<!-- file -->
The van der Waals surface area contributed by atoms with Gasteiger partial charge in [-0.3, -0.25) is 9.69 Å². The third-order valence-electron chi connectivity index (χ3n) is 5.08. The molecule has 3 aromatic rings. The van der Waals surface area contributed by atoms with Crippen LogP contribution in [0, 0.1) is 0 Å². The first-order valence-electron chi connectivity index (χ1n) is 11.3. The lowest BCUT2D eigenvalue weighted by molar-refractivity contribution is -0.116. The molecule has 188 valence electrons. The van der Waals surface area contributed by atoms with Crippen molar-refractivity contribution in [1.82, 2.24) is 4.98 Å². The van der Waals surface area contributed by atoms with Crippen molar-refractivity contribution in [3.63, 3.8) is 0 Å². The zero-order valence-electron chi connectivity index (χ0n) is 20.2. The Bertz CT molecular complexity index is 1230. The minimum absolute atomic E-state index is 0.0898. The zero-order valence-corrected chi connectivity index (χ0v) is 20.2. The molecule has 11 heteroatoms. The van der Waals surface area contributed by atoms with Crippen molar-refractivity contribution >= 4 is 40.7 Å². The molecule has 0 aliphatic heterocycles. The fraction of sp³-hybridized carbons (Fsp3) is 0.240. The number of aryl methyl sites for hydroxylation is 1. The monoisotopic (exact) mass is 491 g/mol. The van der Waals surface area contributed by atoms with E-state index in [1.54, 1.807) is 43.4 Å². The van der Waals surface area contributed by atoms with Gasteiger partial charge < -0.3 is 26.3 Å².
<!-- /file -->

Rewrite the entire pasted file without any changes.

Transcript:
The van der Waals surface area contributed by atoms with Gasteiger partial charge in [-0.3, -0.25) is 9.69 Å². The third-order valence-electron chi connectivity index (χ3n) is 5.08. The molecule has 3 aromatic rings. The van der Waals surface area contributed by atoms with Crippen LogP contribution in [0, 0.1) is 0 Å². The first-order valence-electron chi connectivity index (χ1n) is 11.3. The lowest BCUT2D eigenvalue weighted by molar-refractivity contribution is -0.116. The molecule has 188 valence electrons. The van der Waals surface area contributed by atoms with Crippen molar-refractivity contribution in [1.82, 2.24) is 4.98 Å². The van der Waals surface area contributed by atoms with Crippen molar-refractivity contribution in [3.63, 3.8) is 0 Å². The zero-order valence-electron chi connectivity index (χ0n) is 20.2. The Bertz CT molecular complexity index is 1230. The minimum absolute atomic E-state index is 0.0898. The zero-order valence-corrected chi connectivity index (χ0v) is 20.2. The molecule has 11 heteroatoms. The van der Waals surface area contributed by atoms with Crippen molar-refractivity contribution >= 4 is 40.7 Å². The molecule has 0 aliphatic heterocycles. The fraction of sp³-hybridized carbons (Fsp3) is 0.240. The number of aryl methyl sites for hydroxylation is 1. The monoisotopic (exact) mass is 491 g/mol. The van der Waals surface area contributed by atoms with E-state index in [1.54, 1.807) is 43.4 Å². The van der Waals surface area contributed by atoms with Gasteiger partial charge < -0.3 is 26.3 Å².